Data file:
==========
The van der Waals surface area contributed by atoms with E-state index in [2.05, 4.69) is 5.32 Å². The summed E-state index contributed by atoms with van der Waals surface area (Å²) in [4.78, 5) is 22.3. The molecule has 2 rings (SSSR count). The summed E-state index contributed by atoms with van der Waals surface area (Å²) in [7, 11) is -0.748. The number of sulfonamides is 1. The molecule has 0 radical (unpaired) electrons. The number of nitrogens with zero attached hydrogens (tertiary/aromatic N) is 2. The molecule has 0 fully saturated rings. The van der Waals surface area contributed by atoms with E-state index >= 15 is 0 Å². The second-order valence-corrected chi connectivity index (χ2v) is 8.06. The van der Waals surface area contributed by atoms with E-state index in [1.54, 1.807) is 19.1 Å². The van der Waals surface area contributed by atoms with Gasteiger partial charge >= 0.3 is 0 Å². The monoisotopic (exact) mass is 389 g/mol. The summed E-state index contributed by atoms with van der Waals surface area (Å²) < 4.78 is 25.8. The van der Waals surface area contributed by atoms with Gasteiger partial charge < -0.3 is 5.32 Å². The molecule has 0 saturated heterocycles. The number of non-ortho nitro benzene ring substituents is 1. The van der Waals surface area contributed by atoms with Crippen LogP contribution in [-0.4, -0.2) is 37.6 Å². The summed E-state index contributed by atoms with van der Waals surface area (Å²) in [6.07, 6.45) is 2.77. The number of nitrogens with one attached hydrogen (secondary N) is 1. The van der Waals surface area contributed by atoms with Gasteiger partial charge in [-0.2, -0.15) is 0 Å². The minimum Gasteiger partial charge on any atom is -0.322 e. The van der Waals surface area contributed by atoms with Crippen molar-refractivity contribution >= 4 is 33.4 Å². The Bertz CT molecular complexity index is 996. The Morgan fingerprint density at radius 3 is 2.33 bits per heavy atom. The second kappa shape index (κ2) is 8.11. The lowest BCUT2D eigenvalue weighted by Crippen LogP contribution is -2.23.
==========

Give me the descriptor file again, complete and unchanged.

The van der Waals surface area contributed by atoms with E-state index in [2.05, 4.69) is 5.32 Å². The summed E-state index contributed by atoms with van der Waals surface area (Å²) in [4.78, 5) is 22.3. The molecule has 2 rings (SSSR count). The summed E-state index contributed by atoms with van der Waals surface area (Å²) in [7, 11) is -0.748. The number of sulfonamides is 1. The molecule has 0 radical (unpaired) electrons. The number of nitrogens with zero attached hydrogens (tertiary/aromatic N) is 2. The molecule has 0 fully saturated rings. The van der Waals surface area contributed by atoms with E-state index >= 15 is 0 Å². The second-order valence-corrected chi connectivity index (χ2v) is 8.06. The van der Waals surface area contributed by atoms with E-state index in [1.54, 1.807) is 19.1 Å². The van der Waals surface area contributed by atoms with Gasteiger partial charge >= 0.3 is 0 Å². The monoisotopic (exact) mass is 389 g/mol. The summed E-state index contributed by atoms with van der Waals surface area (Å²) < 4.78 is 25.8. The van der Waals surface area contributed by atoms with Gasteiger partial charge < -0.3 is 5.32 Å². The molecule has 0 saturated heterocycles. The number of non-ortho nitro benzene ring substituents is 1. The van der Waals surface area contributed by atoms with Crippen LogP contribution in [-0.4, -0.2) is 37.6 Å². The summed E-state index contributed by atoms with van der Waals surface area (Å²) in [6.07, 6.45) is 2.77. The number of nitrogens with one attached hydrogen (secondary N) is 1. The van der Waals surface area contributed by atoms with Gasteiger partial charge in [-0.2, -0.15) is 0 Å². The minimum Gasteiger partial charge on any atom is -0.322 e. The van der Waals surface area contributed by atoms with Crippen molar-refractivity contribution >= 4 is 33.4 Å². The Bertz CT molecular complexity index is 996. The Morgan fingerprint density at radius 3 is 2.33 bits per heavy atom. The second kappa shape index (κ2) is 8.11. The lowest BCUT2D eigenvalue weighted by Crippen LogP contribution is -2.23.